The participants and the successor plan processor have been discussing the transition details and its associated complexities for a while now, even though the official announcement was made on January 31. In spite of this, critical questions remain unanswered, which may lead to further delays. Will the successor plan processor take over and use the technology infrastructure, architecture and software (technology assets) already developed by Thesys? In my view, the successor processor will probably leverage some components of the technology assets and build others based on its preferred standards and protocols. Even if the successor processor decides to leverage all of the technology assets, it will not do so without a detailed review and assessment of functionality, stability, scalability and security. Regardless of which option is chosen, the transition to the successor processor will be time-consuming and complex.
- Large number of outstanding issues.
Although technical specifications have been finalized, more than 100 issues have been raised by industry members, which have yet to be resolved. Expedited resolution of key issues (e.g. finalized guidance on FDID) is critical in completing the development effort.
- Error correction and feedback mechanism can be complex to build.
As mentioned above, the participants have confirmed that the successor plan processor will be required to include functionality to support error correction and a feedback mechanism. This is a much-desired functionality by the industry, but will be complex to build properly. Ensuring robust functionality within the specified timeframe seems aggressive and potentially unrealistic.
What should the industry do?
The industry has faced uncertainty with CAT from day one and recent events have not helped. However, in spite of all the obstacle, two things are certain:
- Delay or not, CAT is not going away. Also, OATS will not be enhanced as part of the CAT rollout.
- CAT reporting requirements were going to be complex, they are complex and will continue to be complex. No time is long enough to develop a robust reporting solution (firms have been reporting OATS for 15 years and still get it wrong).
Given the above, the industry should consider the following:
- There will be no more delays.
The proposed elongated rollout plan helps, but the go-live dates still look aggressive. Firms should continue development as planned for Phase 2a and 2b as if there will be no more delays.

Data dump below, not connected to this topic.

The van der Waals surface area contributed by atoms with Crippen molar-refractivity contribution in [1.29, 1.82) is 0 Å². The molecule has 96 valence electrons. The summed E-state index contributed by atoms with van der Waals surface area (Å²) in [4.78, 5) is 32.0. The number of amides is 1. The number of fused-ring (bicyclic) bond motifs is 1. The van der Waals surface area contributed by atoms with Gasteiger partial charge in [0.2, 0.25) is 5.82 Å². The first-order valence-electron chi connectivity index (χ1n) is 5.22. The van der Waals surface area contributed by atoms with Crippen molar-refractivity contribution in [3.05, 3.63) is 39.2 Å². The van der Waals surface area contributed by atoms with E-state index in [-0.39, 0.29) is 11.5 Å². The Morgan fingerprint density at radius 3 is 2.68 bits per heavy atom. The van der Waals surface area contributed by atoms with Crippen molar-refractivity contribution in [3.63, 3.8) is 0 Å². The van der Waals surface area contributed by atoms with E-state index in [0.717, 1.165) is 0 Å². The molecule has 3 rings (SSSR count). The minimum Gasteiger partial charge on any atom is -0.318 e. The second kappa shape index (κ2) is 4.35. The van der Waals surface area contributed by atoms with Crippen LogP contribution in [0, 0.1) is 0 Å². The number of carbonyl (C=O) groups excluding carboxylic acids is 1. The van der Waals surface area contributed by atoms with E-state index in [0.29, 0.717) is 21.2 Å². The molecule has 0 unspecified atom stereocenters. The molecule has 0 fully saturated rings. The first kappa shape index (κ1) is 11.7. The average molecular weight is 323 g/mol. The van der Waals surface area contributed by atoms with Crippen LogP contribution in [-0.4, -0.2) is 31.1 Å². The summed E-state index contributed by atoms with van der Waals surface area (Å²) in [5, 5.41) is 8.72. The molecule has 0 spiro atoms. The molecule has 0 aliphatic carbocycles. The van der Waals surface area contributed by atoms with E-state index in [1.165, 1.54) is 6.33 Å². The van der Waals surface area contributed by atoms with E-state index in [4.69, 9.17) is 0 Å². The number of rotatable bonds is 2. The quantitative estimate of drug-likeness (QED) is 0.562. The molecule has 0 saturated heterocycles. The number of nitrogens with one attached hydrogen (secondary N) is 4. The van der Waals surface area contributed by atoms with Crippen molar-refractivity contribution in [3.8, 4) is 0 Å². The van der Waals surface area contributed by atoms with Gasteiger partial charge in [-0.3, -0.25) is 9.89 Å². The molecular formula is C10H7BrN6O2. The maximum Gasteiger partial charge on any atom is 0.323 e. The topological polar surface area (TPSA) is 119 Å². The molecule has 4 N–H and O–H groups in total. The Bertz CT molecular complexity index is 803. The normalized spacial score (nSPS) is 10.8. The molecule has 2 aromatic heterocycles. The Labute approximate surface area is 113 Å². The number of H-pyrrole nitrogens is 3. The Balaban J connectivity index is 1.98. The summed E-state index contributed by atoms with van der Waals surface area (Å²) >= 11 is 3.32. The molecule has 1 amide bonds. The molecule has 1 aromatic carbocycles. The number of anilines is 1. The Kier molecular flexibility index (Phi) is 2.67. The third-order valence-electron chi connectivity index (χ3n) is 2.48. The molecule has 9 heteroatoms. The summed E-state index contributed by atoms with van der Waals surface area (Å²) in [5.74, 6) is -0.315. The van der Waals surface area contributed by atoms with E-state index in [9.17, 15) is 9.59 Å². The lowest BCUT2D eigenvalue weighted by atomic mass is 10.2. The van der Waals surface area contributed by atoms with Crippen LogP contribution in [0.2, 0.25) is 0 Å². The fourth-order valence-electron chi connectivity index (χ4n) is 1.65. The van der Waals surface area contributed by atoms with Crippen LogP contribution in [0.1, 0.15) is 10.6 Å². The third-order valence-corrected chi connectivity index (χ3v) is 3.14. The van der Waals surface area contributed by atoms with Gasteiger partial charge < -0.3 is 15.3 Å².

- Focus on building strong data quality framework.
The concept of a data quality framework for trade reporting has not previously been embraced. This explains the issues that firms have to face on a daily basis with existing reports (e.g. OATS, LOPR). Given the increased volumes and complex requirements for CAT, these issues will only be magnified in the absence of a good data quality framework. A strong and robust data quality framework will greatly reduce breaks and errors, and will also speed up testing and user acceptance testing (UAT) efforts.
- Focus on simple flows first.
From day one, my suggestion to industry members has been to focus first on simple order and trade flows. Regardless of the type of firm, a majority of the order volume at large and small broker-dealers consists of simple order flows (e.g. where an order is routed away without any splitting or bunching, or an order is crossed internally). Given that these simple flows contribute to a majority of the volume, handling them successfully will be a big win. Complex order flows (e.g. multiple entity/desk/system hops, splitting/bunching), which typically account for 10 to 20 percent of the order flow, should be handled separately. In my experience, firms tend to focus too much on complex order flows and end up creating a complex code base to handle all order flows, which leads to issues and delays. I am not proposing that complex order flows should be ignored, but they should be handled separately once simple order flows have been developed successfully.
- Be engaged, proactive and aggressively voice concerns.
Lastly, I strongly believe that every change brings about an opportunity. Industry members should try to use the latest change in the plan processor as an opportunity to address key concerns. The successor plan processor seems to be more accommodating to industry requests than the predecessor. We have already seen the inclusion of the error feedback and correction functionality, which is a step in the right direction. Industry members should aggressively participate in industry forums and voice concerns about outstanding issues and desired functionality.
Harshad is a seasoned leader with more than 16 years of experience in helping firms define, identify and implement technology strategy and solutions to further strengthen their risk and regulatory functions. Prior to founding RegEdge, he spent several years working for Big 4 consulting firms, most recently as a Partner in PwC’s risk and regulatory practice. Before consulting, Harshad worked at a large high frequency trading firm across front office, middle office and back office functions. He brings a unique mix of deep/hands-on subject matter expertise to the table from his industry experience and a breadth of knowledge on peer practices and evolving trends from consulting experience at numerous banks and broker-dealers of all sizes around the world.